The Invisible War

The rape epidemic within the military is not state-sponsored because the acts of rape were committed by individuals on their own accord. The military did not specifically order or require the perpetuaters to target a specific person and commit rape. The military oversees thousands of soldiers in many different branches, and are not able to closely keep an eye of every soldier under their wing. It is the responsibility of each and every soldier to protect one another and failure to do so is his/her own fault. The military cannot control an individual’s thoughts, decisions, and actions; therefore, to label the rape epidemic as an all state-sponsored issue is unfair to the military.

However, the military is not completely innocent because they play a large part in being the sponsors of the military rape epidemic as well. The Invisible War revealed that a lot of the acts were committed by fellow trainees, soldiers, and friends however, a large number of the cases claimed that their seniors and commanding officers have also done the same horrible crime. The very people that should be protecting the victimized soldiers are the very same people that commit the crime. The military is responsible for the well-being and justice for its soldiers when a crime is acted upon them, yet time and time again the corrupt system chooses to slide the cases under the rug which allows the cycle of rape to continue. Their choice of not acting upon the cases of rape is what perpetuates the cycle, making the military rape epidemic a state-sponsored issue.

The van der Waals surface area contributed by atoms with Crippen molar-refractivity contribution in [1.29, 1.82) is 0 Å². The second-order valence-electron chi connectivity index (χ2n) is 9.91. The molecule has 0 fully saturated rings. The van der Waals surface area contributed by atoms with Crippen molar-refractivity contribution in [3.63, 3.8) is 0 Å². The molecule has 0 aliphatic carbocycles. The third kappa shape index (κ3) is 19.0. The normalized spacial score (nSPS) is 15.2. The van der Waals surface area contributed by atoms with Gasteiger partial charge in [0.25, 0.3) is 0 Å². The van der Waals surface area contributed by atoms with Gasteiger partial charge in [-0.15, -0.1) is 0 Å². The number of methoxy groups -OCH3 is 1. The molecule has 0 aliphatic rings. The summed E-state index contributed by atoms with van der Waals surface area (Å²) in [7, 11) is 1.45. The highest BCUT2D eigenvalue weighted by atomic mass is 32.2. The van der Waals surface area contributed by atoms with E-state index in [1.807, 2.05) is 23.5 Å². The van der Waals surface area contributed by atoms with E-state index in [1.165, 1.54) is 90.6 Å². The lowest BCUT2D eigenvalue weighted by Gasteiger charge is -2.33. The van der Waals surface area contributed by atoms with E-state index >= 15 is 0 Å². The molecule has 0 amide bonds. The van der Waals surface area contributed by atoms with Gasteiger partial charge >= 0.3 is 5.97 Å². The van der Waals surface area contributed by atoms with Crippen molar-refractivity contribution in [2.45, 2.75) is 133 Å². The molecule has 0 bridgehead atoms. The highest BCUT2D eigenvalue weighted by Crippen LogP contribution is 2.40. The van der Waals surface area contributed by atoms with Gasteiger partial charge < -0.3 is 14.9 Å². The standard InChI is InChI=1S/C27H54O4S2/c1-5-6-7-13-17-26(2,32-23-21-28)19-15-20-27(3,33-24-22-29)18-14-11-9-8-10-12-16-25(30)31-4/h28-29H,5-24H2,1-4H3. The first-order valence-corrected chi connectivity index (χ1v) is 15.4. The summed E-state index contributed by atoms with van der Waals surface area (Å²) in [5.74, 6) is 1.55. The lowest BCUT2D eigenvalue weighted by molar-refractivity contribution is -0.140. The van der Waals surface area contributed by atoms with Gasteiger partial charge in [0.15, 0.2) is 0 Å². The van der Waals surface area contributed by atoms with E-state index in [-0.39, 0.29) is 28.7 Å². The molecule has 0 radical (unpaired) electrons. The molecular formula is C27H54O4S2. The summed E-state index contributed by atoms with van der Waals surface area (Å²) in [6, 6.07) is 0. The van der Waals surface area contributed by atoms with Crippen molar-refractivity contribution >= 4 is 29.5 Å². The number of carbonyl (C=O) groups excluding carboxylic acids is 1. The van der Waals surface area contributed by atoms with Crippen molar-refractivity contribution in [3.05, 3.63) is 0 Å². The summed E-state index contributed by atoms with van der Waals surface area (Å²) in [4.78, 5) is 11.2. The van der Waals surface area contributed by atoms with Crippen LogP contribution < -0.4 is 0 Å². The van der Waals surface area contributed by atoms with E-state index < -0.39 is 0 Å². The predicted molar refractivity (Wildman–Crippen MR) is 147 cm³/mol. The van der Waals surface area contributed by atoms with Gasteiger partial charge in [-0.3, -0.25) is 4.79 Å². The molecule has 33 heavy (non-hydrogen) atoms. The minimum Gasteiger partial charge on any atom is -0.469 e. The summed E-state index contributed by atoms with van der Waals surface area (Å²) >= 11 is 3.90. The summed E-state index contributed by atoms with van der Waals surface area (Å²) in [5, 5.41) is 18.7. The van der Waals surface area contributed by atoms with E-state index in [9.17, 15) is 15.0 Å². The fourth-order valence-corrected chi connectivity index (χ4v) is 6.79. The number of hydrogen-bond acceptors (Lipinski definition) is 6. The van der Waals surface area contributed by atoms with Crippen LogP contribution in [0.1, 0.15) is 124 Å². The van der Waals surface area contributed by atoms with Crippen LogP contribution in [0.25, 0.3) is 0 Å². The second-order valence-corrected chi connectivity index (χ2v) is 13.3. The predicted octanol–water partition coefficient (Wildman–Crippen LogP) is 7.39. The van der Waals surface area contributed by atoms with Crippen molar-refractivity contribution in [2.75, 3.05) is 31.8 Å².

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5 Questions

1. Where were you born?
2. In what ways have you/someone you know have experienced oppression?
3. How did you feel upon witnessing it?
4. Have you ever intentionally/unintentionally been discriminate? How so?
5. Do you believe that discrimination/oppression against non-whites and/or whites has worsened or improved in the American society today?

Personal Inventory

Intersectionality:
The study of how social and cultural topics of race, gender, orientation, and class lead and/or determine social inequality.

The slightest signs of racism and orientation oppression is everywhere I go, everywhere I’ve went, and probably wherever I will go. There are times when I’m the one saying the comment, and whether I realize what I’m saying or not, it doesn’t change the fact that the though came through my head.
Living in Waukegan, where Latinos are the majority, I had to go to the elementary & junior high schools. Mostly in junior high, that’s where I was mostly exposed to the racist and derogatory comments between Latinos, African-Americans, Asians, and White-Americans. Most, if not all White-Americans were called “white trash”. African-Americans were told to take a shower; Latinos were called “wet-backs”. Asians were always stereotyped as smart and nerdy, which where I fell under. However, looking back to it, I dont remember feeling bad about those comments as I do now. I’ve had my fair share of those comments, but I never said it out loud. It was always just in my head because I was afraid that if I said those things to them that I would be beaten up on my way home.